On March 7, California State Assemblyman Richard Bloom introduced the Orca Safety and Welfare Act. If passed, the bill would outlaw the use of orcas for "entertainment" or "performance purposes." Bloom told the press that the measure was inspired by the documentary Blackfish, which criticized SeaWorld for keeping orcas in captivity, and even suggested that the practice could turn so-called "regular killer whales" into "people-killer whales."
In the months following the release of Blackfish, SeaWorld fought hard in the press to counter the charges brought by the film. But once Bloom introduced his bill, the aquatic theme park decided to take a different tack. Today, in a stunning turn of events, SeaWorld announced that it would be replacing its orcas with great white sharks in all its shows. Even famed company mascot Shamu was replaced — by a shark named Chum.
"Blackfish was a pack of lies," said SeaWorld CEO Sam Savage. "But here at SeaWorld we're in showbiz, and showbiz isn't about what's true. It's about what people believe. Fatty Arbuckle didn't go from box office champ to total pariah because he killed a girl in a hotel room. All that mattered was that people thought he was guilty. We took our case to the court of public opinion, and we lost. End of story. It was time to move on. And it was hard not to notice that nobody was protesting our extremely popular shark exhibits."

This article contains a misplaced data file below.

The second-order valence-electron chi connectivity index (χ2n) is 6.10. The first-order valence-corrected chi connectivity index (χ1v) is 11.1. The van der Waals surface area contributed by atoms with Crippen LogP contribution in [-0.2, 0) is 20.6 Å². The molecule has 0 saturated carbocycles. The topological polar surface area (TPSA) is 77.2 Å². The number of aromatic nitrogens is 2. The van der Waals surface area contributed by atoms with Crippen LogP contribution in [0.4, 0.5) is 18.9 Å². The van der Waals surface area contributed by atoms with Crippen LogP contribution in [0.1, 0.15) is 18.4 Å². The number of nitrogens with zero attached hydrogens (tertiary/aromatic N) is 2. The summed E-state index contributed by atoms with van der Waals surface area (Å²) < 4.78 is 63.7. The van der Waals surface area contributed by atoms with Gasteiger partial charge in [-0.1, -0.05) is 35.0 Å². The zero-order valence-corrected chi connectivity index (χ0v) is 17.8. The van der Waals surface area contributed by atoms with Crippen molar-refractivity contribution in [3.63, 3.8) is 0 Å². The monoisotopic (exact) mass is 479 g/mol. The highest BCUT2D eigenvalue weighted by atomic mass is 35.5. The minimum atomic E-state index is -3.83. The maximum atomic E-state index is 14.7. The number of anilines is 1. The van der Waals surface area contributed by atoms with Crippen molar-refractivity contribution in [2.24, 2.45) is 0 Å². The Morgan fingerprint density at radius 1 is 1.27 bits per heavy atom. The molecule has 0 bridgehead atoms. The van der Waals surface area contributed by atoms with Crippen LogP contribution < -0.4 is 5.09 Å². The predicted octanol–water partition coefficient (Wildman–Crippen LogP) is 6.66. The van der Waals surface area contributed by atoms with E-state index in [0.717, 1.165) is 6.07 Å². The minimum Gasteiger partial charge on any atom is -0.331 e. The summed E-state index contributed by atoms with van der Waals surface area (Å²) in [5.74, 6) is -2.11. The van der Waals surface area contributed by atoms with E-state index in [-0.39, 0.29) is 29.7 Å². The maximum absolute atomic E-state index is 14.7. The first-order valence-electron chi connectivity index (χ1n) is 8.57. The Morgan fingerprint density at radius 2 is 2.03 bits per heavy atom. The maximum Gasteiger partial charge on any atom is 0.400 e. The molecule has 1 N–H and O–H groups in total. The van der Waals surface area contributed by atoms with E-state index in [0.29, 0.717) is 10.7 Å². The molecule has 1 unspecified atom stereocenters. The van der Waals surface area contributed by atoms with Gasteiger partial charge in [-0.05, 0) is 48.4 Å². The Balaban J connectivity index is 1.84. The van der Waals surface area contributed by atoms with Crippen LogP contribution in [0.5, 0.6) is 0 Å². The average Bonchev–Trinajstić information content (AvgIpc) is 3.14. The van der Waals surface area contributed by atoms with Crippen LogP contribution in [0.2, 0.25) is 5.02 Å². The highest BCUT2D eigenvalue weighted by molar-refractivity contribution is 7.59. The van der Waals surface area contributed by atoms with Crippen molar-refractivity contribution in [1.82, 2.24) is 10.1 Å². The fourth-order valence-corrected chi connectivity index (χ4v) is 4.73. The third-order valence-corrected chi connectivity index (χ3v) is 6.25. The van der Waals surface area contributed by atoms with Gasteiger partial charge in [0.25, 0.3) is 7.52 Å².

"It's all about managing expectations," says SeaWorld Director of Dismemberment C.C. Bloodwater. "Kids grow up learning that killer whales don't attack humans. So when they do, it's treated like a betrayal, a violation of youthful innocence. People get upset, both in and out of the water. But sharks? Everybody knows that sharks are dangerous. When sharks attack, people get excited. They want to see. The Discovery Channel's Shark Week 2013 was the biggest weeklong television event ever among 18- to 49-year-olds. Subbing in sharks for orcas is just our way of making sure that if a trainer gets his leg bitten off, the only person who will be upset is the trainer."
The changeover is set for the July 4 holiday weekend, when the park is expecting heavy traffic and eager, intoxicated crowds. "They're in for a special show," explains Bloodwater. "Sadly, after considerable research and experimentation, we have determined that it will not be possible to transfer most of our existing orca stock into the wild. Whales are governed almost as much by early-stage learned behavior as by instinct, and they just won't know how to function out there in the open sea. It's the price of intelligence. So we've arranged a special farewell ceremony, in which our old friends will turn over the big tank to our new team. It's sure to be an unforgettable experience. Let's just say that the Soak Zone is getting rechristened the Spatter Zone for the occasion."
In addition, all attendees under 13 will receive a free commemorative Shamu plush doll. "Because of a mix-up at our production facility, the tails are missing on the dolls. Also one of the flippers. But you know what? I think it's all going to work out for the best."